How to Camp Like a Pro

Winter can be rough.  Cold, icy weather, polar vortexes, crashing monsoon, mountains of snow.  By the same token, any summertime excursion also holds vastly different, though equally dangerous risks.  Scorching temperatures, wild animals, limited water resources; all these can also potentially cause some significant damage to any adventurers.  It’s beautiful, but it’s dangerous, and can be very unforgiving. And yet, isn’t that what we love about it? In our pursuit of raw, adventure-filled experience, there’s no better way than to simply head out into the wilderness and live among the flora and fauna.

Because the wild is so unforgiving, you certainly don’t want to find yourself caught off guard, lost high in the mountains or short of water in a heat wave.  Before you head out into the wilderness, make sure you’re doing whatever you need to do in order to best prepare, not only to ensure safety, but to also ensure you have a good time!  Watch how much less you can stress so that you can focus more on the wildlife and enjoy the camping, by following our recommendations here.

#1. Find waterproof shoes with traction

waterproof shoesThe gear you put on your feet is one of the most important parts of any excursion.  It gets you from point a to point b. Select this based off of your terrain and region.  Wear waterproof shoes if you are certain you will be fishing or wading into the shallow waves on the waters’ edge. Similarly, if you’re headed into snow, make sure the shoes are insulated to protect from the cold.  They should also be a shoe with grip and traction along the bottom, to eliminate the potential doom resulting from any falls or slips. Rubber soled shoes are often an ideal choice, and they also give you a solid grip for when you’re trying to do some manual labor and get your tent thrown up.  It’s also probably a better idea to select a pair that cover that ankle, to protect a vulnerable area and to keep you a bit warmer. Although a real high-quality pair of shoes can cause upwards of $200, there are plenty of discounted prices that will easily fit your budget.

#2. Download a survival and wilderness app

Often times, when you’re out on camping trips you’ll be relieved to discover that cell phone services don’t often have service. In form that keeps it true to name, these types of apps are downloaded to your phone (make sure you get one that will work without internet) and feature a bunch of illustrated hot-to-videos on anything related to survival, including starting fires, building shelters, crossing rivers, etc.  Hopefully these aren’t something you’ll need, but at least you’ll know you’re ultimately prepared for the worst scenario. On an iPhone or Android, if you go to Google Maps and look up an area or city, there will be an option to download that map onto your phone. And the GPS will work even if you don’t have any reception.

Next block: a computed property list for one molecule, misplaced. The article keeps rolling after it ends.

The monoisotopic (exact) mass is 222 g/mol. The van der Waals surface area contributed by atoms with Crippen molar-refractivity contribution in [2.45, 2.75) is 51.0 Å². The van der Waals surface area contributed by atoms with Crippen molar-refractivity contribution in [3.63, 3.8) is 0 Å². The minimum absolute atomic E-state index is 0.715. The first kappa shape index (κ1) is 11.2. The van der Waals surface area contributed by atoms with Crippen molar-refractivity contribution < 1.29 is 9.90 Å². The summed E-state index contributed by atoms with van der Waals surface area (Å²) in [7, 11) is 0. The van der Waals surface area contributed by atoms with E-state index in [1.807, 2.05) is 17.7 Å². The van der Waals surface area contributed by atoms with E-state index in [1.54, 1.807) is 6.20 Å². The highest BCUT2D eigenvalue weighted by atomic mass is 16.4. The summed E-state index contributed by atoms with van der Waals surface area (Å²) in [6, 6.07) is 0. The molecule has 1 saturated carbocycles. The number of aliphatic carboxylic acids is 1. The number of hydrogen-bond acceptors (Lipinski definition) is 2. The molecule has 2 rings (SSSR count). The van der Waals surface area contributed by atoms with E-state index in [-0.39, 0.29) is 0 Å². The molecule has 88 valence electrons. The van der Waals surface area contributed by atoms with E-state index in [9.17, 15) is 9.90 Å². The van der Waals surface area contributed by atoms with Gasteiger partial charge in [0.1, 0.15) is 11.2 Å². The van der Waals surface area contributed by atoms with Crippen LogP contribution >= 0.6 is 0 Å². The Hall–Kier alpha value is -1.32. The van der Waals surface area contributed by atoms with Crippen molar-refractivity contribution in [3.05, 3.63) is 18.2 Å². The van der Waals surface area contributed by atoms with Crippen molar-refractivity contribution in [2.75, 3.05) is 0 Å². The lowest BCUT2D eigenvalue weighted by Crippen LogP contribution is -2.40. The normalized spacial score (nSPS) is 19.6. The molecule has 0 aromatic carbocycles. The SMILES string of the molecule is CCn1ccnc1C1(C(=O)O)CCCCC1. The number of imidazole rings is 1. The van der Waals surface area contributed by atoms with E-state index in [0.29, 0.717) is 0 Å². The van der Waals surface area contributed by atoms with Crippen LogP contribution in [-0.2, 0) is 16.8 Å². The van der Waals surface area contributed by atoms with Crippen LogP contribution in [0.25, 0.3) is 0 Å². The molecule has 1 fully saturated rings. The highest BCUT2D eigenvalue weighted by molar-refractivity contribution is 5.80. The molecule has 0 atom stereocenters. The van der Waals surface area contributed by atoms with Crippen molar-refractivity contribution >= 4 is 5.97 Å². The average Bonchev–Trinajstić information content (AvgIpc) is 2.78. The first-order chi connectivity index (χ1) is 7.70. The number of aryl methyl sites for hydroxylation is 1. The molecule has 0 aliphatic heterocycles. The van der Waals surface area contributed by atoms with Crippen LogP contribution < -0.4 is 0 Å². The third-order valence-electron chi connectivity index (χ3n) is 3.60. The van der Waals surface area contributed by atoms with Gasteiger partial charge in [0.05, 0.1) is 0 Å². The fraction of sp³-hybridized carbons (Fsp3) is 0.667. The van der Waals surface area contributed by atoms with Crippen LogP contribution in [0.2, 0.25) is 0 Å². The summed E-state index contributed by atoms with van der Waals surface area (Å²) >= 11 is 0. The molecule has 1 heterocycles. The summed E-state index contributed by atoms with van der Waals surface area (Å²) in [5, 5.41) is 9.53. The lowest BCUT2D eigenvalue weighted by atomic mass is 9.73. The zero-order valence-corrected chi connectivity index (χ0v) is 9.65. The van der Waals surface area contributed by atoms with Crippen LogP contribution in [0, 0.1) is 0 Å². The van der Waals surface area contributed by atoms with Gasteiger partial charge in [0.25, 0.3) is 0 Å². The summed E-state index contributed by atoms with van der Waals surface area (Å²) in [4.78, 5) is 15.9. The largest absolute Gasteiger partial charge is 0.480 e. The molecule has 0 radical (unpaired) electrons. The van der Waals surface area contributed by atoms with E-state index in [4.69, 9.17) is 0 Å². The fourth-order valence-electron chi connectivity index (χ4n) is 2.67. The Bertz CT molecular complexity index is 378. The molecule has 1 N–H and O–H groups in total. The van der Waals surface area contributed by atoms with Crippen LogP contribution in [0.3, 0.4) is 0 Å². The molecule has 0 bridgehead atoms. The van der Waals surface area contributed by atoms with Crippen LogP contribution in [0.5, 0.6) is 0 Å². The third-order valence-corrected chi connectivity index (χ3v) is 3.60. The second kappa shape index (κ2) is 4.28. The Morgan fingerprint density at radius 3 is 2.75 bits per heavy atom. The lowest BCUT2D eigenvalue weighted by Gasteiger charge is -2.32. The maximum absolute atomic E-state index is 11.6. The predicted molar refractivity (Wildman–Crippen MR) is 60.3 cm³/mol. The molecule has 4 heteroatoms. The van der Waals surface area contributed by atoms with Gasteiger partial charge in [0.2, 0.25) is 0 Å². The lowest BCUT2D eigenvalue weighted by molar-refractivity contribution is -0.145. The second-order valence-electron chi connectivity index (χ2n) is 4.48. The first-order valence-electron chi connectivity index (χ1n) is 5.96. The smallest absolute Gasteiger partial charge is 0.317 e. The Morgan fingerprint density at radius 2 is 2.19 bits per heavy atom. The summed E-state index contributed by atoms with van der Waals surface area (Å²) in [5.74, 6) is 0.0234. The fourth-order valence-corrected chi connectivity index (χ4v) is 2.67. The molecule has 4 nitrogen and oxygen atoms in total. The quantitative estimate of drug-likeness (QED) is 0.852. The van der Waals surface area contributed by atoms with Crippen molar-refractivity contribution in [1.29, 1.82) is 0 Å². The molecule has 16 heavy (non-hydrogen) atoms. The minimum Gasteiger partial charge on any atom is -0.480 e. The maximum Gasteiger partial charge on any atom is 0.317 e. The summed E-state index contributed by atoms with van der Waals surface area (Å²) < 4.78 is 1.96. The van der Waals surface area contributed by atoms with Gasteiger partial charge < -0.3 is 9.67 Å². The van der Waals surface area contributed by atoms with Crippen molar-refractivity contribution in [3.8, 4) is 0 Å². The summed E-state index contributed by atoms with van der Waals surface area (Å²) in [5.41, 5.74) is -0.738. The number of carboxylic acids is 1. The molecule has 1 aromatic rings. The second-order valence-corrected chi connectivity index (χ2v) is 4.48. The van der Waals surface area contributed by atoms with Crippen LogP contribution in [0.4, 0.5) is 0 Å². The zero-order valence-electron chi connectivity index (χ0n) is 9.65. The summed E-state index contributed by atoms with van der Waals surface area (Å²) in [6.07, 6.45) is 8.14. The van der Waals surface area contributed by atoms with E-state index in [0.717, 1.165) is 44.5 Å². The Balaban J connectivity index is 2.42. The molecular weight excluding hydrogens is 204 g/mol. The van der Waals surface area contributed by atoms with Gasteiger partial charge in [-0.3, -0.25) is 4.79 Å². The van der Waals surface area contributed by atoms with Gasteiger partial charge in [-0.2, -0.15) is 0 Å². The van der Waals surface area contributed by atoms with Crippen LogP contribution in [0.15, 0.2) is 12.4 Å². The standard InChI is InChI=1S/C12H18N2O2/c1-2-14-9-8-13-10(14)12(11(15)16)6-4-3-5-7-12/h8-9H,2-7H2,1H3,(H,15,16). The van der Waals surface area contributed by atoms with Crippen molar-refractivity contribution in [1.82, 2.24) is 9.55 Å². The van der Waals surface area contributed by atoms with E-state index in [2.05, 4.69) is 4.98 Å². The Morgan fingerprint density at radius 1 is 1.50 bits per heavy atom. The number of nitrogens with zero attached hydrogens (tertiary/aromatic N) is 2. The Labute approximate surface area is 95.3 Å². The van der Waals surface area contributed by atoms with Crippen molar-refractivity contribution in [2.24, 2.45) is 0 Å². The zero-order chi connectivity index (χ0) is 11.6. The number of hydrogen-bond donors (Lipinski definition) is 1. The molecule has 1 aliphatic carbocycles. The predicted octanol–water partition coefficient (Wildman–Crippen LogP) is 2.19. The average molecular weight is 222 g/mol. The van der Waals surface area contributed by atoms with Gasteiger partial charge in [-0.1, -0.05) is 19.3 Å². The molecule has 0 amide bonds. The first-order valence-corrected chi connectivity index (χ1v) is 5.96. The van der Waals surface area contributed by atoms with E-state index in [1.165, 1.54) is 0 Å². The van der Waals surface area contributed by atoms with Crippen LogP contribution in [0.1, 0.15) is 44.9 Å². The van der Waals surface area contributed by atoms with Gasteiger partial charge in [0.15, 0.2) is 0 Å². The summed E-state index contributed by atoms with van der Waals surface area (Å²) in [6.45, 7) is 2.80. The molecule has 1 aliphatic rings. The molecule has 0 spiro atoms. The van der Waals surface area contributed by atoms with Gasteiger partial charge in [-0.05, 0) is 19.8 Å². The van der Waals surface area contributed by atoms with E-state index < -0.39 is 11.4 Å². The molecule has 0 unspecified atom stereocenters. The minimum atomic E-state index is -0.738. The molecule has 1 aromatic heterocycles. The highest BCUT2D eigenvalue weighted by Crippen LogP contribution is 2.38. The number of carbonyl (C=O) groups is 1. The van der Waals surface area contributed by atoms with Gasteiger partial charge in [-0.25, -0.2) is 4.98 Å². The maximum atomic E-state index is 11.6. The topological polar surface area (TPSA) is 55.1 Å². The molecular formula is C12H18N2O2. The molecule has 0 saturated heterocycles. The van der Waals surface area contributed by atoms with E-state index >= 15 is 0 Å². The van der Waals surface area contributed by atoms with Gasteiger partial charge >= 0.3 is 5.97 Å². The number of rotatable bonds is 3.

#3. Get a paper map or a map booklet

paper mapYou should know how to read a map.  There are plenty of versions of maps available online, in stores, in side shops, or from local rangers on whatever park or area you’re headed to go camping in.  However, just because we have the ability to make everything easier, that doesn’t mean we need the app to really make our way through a territory. The odd sense of traditionalism and purity that comes with wanting to figure out an folded map instead of taking the easy way out and searching it up on Google Earth, is wildly refreshing to those around you.  It’s impressive, but more importantly, its fully immersive: campers are more inclined than they were before to leave their cell phones behind and lose themselves amongst nature. Allow yourself to be fully immersed in the world around you by bringing a map and avoiding your phone unless it’s an emergency.

#4. Conduct research

Do not go in blindly.  A quick Google search tells you the dangers of the region, the animals you might find there, the types of poisonous or toxic plants in the area, and any other major potential pieces of information you might need to know, like terrain, accessibility, resources, and more. Can you bring bikes to this area? Is it tenting only?  Is it campers or RV’s only? Are there contact names and numbers or you need to write down before you head out? Are there any trails that are must-hits during your competing stay? Protect yourself as a camper by knowing anything you need to know before you even start packing the car.

#5. Be prepared to layer

Be prepared to layerPart of the research you’ve conducted should include the weather, and weather can often be in flux and changing. Be prepared to either peel off or add on layers, by wearing pieces in layers. Shirts, sweatshirts, and jackets are often the easiest way to go.  In certain areas, the temperature difference can change in a matter of 30 degrees between mid-day and early evening.  You want to be prepared to accommodate either one.

#6. Buy the right gear

right gearMake sure you’ve got a durable, sturdy tent.  This makes all the difference in the world when it comes to protection, shelter, and usability.  There are plenty of reasonably priced tents on the market, but don’t go for one just because it’s cheap.  When it comes to camping, having quality gear is really going to make the difference. This also includes whatever sleeping bag you find.  Especially depending on the weather you’re headed into, a quality tent makes all the difference in the world. When you think of the necessities, you have food, shelter, and water.  Water supply is one of the more important items you need to have.  Kool8 water canisters are lightweight and easy to carry, hold a full 18 ounces, and are fully insulated to keep the temperature of the water stable.

Know what you’re doing and go in prepared, and it’s almost a certainty you’ll feel confident and ready to encounter whatever nature brings forth.